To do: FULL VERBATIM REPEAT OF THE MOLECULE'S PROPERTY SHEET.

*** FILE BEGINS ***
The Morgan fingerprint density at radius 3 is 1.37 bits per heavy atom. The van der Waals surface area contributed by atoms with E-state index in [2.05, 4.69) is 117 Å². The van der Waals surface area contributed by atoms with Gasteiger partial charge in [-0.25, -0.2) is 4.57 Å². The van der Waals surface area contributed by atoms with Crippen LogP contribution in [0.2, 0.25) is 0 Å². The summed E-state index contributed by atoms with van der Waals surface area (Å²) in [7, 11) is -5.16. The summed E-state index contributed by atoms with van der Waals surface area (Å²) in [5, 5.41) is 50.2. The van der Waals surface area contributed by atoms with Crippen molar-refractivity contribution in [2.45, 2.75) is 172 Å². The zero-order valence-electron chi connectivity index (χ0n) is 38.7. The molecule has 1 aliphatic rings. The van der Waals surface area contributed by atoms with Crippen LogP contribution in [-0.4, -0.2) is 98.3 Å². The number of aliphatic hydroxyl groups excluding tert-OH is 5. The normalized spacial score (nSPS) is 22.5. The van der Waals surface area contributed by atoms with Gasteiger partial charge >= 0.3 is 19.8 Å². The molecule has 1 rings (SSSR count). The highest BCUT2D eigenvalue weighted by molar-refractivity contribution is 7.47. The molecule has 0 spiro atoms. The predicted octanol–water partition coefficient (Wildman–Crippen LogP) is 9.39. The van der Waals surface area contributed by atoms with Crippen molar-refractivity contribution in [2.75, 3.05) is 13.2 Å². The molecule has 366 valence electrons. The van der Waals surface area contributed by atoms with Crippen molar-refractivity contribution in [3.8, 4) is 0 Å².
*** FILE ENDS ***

The Morgan fingerprint density at radius 3 is 1.37 bits per heavy atom. The van der Waals surface area contributed by atoms with E-state index in [2.05, 4.69) is 117 Å². The van der Waals surface area contributed by atoms with Gasteiger partial charge in [-0.25, -0.2) is 4.57 Å². The van der Waals surface area contributed by atoms with Crippen LogP contribution in [0.2, 0.25) is 0 Å². The summed E-state index contributed by atoms with van der Waals surface area (Å²) in [7, 11) is -5.16. The summed E-state index contributed by atoms with van der Waals surface area (Å²) in [5, 5.41) is 50.2. The van der Waals surface area contributed by atoms with Crippen molar-refractivity contribution in [2.45, 2.75) is 172 Å². The zero-order valence-electron chi connectivity index (χ0n) is 38.7. The molecule has 1 aliphatic rings. The van der Waals surface area contributed by atoms with Crippen LogP contribution in [-0.4, -0.2) is 98.3 Å². The number of aliphatic hydroxyl groups excluding tert-OH is 5. The normalized spacial score (nSPS) is 22.5. The van der Waals surface area contributed by atoms with Gasteiger partial charge >= 0.3 is 19.8 Å². The molecule has 1 rings (SSSR count). The highest BCUT2D eigenvalue weighted by molar-refractivity contribution is 7.47. The molecule has 0 spiro atoms. The predicted octanol–water partition coefficient (Wildman–Crippen LogP) is 9.39. The van der Waals surface area contributed by atoms with Crippen molar-refractivity contribution in [2.75, 3.05) is 13.2 Å². The molecule has 366 valence electrons. The van der Waals surface area contributed by atoms with Crippen molar-refractivity contribution in [3.8, 4) is 0 Å².